Hydrocarbon – R.R. Street & Co.: Process waste disposal must be in accordance with federal, state and local regulations through an appropriate licensed waste hauler. In any event, DO NOT dispose in sewers.
Perc – Dow Chemical Co.: The waste removed from perchloroethylene drycleaning machines must be handled and disposed of as a hazardous waste in compliance with all federal, state and local regulations. Licensed hazardous waste-handling companies are available to provide this service to perc users.
Rynex – Adco: Regular waste hauler.
SolvonK4 – Kreussler Inc.: Waste collection by a licensed hauler.
Q: How many machines are currently using the solvent in the U.S.?
GenX – Caled: 800-1,000.
GreenEarth – GreenEarth Cleaning: There are more than 900 machines operating in the United States. There are approximately 1,700 GreenEarth machines licensed in 44 countries around the world.
Hydrocarbon – R.R. Street & Co.: 10,000-plus machines in over 8,000 plants in the United States.
Perc – Dow Chemical Co.: The commercial drycleaning industry in the United States consists of approximately 36,000 shops. Approximately 85% of drycleaning shops in the U.S. use perchloroethylene as their primary solvent. (Source: NIOSH)
Rynex – Adco: Ten in USA, three in Canada plus Europe.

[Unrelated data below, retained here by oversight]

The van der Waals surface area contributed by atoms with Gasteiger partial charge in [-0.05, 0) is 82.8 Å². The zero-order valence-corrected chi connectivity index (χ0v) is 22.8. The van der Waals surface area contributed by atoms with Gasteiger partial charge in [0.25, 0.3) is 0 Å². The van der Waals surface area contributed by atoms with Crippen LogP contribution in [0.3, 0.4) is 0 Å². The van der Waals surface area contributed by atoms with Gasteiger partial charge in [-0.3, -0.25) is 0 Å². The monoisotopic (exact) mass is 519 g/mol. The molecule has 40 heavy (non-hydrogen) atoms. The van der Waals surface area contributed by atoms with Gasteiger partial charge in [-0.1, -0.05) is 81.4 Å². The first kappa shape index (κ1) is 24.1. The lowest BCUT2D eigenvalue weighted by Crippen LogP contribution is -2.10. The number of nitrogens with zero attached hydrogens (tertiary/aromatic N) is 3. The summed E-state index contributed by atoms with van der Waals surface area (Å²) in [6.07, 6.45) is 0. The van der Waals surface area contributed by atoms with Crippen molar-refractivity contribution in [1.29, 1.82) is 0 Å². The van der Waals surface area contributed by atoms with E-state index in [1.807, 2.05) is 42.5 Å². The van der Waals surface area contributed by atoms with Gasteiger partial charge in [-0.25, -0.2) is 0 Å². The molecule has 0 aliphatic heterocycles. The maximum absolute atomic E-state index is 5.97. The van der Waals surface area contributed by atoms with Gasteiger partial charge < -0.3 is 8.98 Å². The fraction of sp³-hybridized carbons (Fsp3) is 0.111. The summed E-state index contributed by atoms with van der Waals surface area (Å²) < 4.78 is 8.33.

SolvonK4 – Kreussler Inc.: 200 U.S., 450 global.
Q: What are some of the major legitimate issues concerning the use of the solvent?
GenX – Caled: GenX is combustible, rated as a Class IIIA fluid.
GreenEarth – GreenEarth Cleaning: There are no major issues associated with the use of GreenEarth Cleaning System. GreenEarth silicone has no odor, and is not regulated by the U.S. EPA. It is not a HAP, TAC, or VOC. It has the highest flashpoint (170 F/76 C) of the Class IIIA solvent options and can be used in co-locations.
Hydrocarbon – R.R. Street & Co.: While not considered “major” issues, there are items that must be addressed with respect to using high flash hydrocarbon solvents:
• Fire Codes — Over the last several years, the standard for Class IIIA drycleaning plants, both NFPA 32 and IFC, have been relaxed due to improvements in Class IIA drycleaning machines and the safety technologies involved.
• Permits — The “authority having jurisdiction” i.e. fire marshal must approve the construction and/or operation of a hydrocarbon drycleaning facility in most areas. Note this is true for all drycleaning plants. Air emission permits may be required in certain locations.
• Safety Handling Practices — Safe handling practices must be employed and adhered to, specific to the solvent in use. Note this is true for any chemical.
Perc – Dow Chemical Co.: Since perc has been studied extensively, the potential issues associated with perc in dry cleaning are well understood. These may include restrictions on location (which may vary depending on your state and local areas), and special reporting or permitting. Due to the inherent toxicological properties of the solvent, proper handling and disposal are essential. Employees should be trained on the proper use, operation and maintenance of the equipment.
Rynex – Adco: After drying, the solvent leaves a residual solvent signature.
SolvonK4 – Kreussler Inc.: There are no major issues with using SystemK4. It is a Class IIIA solvent and local and federal codes must be followed for use.
Check back Monday for the conclusion!